Day 4: Albuquerque continues to see haze, smoke from AZ wildfires – forecast

Weather

ALBUQUERQUE, N.M. (KRQE) – The Albuquerque-Bernalillo County Air Quality Program issued a Health Alert due to elevated ozone levels and smoke on Wednesday, June 9, 2021, which will expire on Thursday, June 10, 2021, at 2 p.m. An Air Quality Alert has also been issued by the National Weather Service as a result of the wildfires in southern Arizona and southwestern New Mexico continue to produce smoke which continues to spread into western and central New Mexico.

NOAA Surface Smoke Forecast

Note: Images are in EST

Residents living in western and central New Mexico are urged to prepare for reduced air quality through the mid-afternoon hours as the conditions. Poor air quality impacts Individuals with asthma, chronic obstructive pulmonary disease, interstitial lung disease, lung cancer, and heart disease. If smoke concentrations become unhealthy, adults over 65, young children, and pregnant women will also be vulnerable.

According to the Health Alert, individuals who are at a higher risk for respiratory issues from ozone and smoke are also more susceptible to infection and severe health consequences from COVID-19. Exposure to ozone and smoke can also increase the severity of COVID-19 symptoms and infection with COVID-19 can increase health impacts from ozone and smoke exposure. A Health Alert was also issued on Monday and extended into Tuesday.


5-3-1 Visibility Method

If it is smoky outside find out how far you can see. First, decide if the visibility is closer to 5 miles, 3 miles or 1 mile. pick a landmark you are familiar with and see if you can see it. Facing away from the sun, look for landmarks such as mountains, mesas, hills, or buildings in those mile ranges to help you estimate visibility. If these objects are not easy to see in these mile ranges, then decide:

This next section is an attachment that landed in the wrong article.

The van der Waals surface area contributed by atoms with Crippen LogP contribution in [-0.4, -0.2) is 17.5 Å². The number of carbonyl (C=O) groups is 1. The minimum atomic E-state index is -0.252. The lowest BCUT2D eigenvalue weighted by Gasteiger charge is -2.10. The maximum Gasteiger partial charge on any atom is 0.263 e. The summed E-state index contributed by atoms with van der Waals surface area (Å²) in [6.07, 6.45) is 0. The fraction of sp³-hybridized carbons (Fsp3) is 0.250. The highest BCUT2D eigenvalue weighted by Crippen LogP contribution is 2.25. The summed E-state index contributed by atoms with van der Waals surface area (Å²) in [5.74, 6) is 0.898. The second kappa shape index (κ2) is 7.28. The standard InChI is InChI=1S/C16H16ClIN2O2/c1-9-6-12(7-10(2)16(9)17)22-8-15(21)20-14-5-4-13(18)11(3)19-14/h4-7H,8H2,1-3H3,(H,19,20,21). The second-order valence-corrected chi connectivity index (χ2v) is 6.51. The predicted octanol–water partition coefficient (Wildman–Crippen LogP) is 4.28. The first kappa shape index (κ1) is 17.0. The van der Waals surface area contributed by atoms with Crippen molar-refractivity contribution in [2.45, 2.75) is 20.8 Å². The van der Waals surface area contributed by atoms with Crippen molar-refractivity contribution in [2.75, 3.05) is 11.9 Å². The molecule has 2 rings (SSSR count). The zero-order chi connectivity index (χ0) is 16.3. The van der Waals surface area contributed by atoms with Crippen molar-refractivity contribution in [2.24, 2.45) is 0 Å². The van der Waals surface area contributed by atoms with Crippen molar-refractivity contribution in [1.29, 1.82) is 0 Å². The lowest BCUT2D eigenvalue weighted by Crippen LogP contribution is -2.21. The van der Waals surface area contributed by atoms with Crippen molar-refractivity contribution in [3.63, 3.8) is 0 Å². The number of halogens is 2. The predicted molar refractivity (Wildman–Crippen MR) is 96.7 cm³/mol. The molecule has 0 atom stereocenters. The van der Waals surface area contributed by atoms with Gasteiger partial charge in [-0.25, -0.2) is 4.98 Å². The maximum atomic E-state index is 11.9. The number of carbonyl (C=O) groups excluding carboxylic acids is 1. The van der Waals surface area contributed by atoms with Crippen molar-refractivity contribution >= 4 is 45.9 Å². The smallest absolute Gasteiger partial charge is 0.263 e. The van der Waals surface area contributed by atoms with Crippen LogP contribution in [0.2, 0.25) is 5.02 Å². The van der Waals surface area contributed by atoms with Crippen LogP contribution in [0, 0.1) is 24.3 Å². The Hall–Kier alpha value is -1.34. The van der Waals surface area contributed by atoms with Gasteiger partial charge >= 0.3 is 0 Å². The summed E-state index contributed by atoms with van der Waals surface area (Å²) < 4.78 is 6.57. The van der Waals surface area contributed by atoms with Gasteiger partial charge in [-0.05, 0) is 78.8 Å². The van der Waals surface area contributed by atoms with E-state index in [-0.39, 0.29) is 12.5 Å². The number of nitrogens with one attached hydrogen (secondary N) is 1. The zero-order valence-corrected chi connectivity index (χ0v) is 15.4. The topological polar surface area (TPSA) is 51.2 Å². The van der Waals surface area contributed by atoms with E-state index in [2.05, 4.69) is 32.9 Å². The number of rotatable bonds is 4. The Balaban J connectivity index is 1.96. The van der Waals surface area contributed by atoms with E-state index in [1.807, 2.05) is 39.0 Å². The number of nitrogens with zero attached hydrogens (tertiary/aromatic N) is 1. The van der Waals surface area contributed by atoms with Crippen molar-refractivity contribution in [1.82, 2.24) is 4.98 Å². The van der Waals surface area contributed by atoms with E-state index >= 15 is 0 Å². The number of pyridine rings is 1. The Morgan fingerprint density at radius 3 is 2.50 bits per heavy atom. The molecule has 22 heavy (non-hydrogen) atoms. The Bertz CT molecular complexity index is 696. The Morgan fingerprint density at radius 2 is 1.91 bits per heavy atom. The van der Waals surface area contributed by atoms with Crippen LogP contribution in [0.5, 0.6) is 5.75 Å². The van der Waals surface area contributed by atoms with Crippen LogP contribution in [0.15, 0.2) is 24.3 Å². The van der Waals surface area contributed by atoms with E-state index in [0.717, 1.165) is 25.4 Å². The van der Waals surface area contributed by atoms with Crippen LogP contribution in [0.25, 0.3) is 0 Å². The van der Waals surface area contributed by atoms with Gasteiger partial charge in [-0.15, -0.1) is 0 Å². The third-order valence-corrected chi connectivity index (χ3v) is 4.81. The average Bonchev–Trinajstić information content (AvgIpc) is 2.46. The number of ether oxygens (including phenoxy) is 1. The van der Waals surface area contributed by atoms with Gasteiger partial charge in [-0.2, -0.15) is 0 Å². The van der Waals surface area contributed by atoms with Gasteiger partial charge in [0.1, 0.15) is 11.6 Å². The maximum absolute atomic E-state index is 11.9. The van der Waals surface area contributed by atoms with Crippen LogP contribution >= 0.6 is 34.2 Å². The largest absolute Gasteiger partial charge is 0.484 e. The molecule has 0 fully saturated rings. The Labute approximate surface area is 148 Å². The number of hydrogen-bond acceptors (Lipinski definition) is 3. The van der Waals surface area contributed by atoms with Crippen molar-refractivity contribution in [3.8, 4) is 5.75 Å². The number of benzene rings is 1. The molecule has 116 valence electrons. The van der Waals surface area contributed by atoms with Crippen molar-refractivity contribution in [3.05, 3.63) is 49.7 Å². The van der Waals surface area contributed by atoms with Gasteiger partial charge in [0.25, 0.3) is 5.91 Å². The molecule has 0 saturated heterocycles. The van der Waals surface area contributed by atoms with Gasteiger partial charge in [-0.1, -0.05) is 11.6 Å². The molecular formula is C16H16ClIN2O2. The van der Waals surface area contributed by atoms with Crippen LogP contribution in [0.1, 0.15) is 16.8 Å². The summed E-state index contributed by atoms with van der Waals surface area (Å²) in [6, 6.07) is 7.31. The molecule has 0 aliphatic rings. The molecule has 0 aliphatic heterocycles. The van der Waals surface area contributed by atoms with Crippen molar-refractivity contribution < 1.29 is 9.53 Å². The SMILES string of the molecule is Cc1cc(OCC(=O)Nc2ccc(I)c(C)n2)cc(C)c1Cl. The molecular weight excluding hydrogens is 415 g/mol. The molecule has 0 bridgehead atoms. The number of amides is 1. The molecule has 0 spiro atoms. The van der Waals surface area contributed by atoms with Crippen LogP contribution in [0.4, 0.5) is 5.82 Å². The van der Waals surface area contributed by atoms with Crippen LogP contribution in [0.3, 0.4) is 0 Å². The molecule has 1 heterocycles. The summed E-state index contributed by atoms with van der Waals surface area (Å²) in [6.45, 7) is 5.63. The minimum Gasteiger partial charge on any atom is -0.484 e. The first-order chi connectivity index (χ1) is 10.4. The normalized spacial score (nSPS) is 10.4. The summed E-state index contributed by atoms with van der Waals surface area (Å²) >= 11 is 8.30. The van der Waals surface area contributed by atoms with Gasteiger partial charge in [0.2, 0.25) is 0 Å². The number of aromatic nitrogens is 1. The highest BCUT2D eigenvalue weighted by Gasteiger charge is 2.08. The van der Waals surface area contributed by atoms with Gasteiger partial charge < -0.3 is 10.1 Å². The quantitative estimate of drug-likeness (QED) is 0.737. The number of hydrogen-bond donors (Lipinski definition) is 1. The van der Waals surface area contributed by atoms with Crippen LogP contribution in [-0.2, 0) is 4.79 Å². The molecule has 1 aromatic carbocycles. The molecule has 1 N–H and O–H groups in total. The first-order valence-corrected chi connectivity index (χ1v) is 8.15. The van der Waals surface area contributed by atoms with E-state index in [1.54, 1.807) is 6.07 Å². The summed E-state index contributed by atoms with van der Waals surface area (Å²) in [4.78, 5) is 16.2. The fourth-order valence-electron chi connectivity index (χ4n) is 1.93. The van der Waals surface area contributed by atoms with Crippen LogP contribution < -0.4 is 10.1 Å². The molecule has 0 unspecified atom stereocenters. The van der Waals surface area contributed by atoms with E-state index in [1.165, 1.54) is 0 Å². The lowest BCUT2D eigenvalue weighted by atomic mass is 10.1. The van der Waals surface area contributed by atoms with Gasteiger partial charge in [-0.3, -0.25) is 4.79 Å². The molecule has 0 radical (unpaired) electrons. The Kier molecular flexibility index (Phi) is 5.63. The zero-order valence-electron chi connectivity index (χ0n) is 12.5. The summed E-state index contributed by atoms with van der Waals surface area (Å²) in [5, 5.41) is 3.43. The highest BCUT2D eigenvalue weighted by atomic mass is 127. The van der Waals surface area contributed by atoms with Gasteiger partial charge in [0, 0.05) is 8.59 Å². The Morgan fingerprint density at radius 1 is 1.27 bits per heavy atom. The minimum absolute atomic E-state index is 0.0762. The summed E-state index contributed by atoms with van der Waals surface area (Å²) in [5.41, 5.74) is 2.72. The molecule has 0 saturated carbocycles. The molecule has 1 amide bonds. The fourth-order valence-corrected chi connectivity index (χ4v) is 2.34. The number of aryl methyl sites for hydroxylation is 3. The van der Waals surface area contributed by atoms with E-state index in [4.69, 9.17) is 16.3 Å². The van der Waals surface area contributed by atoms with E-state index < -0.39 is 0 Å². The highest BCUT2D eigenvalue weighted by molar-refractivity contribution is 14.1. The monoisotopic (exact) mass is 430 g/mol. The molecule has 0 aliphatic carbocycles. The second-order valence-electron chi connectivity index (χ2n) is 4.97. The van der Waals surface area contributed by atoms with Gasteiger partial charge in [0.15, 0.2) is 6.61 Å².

5 Miles

Is the visibility under 5 miles? If you can see less than 5 miles, the air quality is unhealthy for young children, adults over age 65, pregnant women, and people with heart and/or lung disease, asthma or other respiratory illness; they should minimize outdoor activity. These people should reschedule outdoor recreational activities for a day with better air quality. It is okay for adults in good health to be out and about but they should periodically check visibility especially when fires are nearby.

3 Miles

Is the visibility just about 3 miles? Young children, adults over age 65, pregnant women, and people with heart and/or lung disease, asthma or other respiratory illness should avoid all outdoor activities. These people should stay indoors. All outdoor activities should be avoided, including running errands. Everyone else should try to stay indoors as much as possible. All outdoor recreational activities should be rescheduled for a day with better air quality.

1 Mile

Is the visibility about 1 mile? If you can see less than 1 mile that means the air quality is unhealthy for everyone. People should remain indoors and avoid all outdoor activities including running errands. Unless an evacuation has been issued, stay inside your home, indoor workplace, or in a safe shelter.

Regardless of the visibility, if you are feeling as though you are having health effects from smoke, take precautions to avoid exposure to smoke and see your doctor or health professional as needed.

Since the southwest United States typically has very low humidity, visibility can be an effective tool to determine if it is healthy to be outside when smoke is present. The visibility test is not appropriate or effective in areas with high humidity, such as the southeastern United States, where water vapor (fog) may limit visibility.

Copyright 2021 Nexstar Media Inc. All rights reserved. This material may not be published, broadcast, rewritten, or redistributed.

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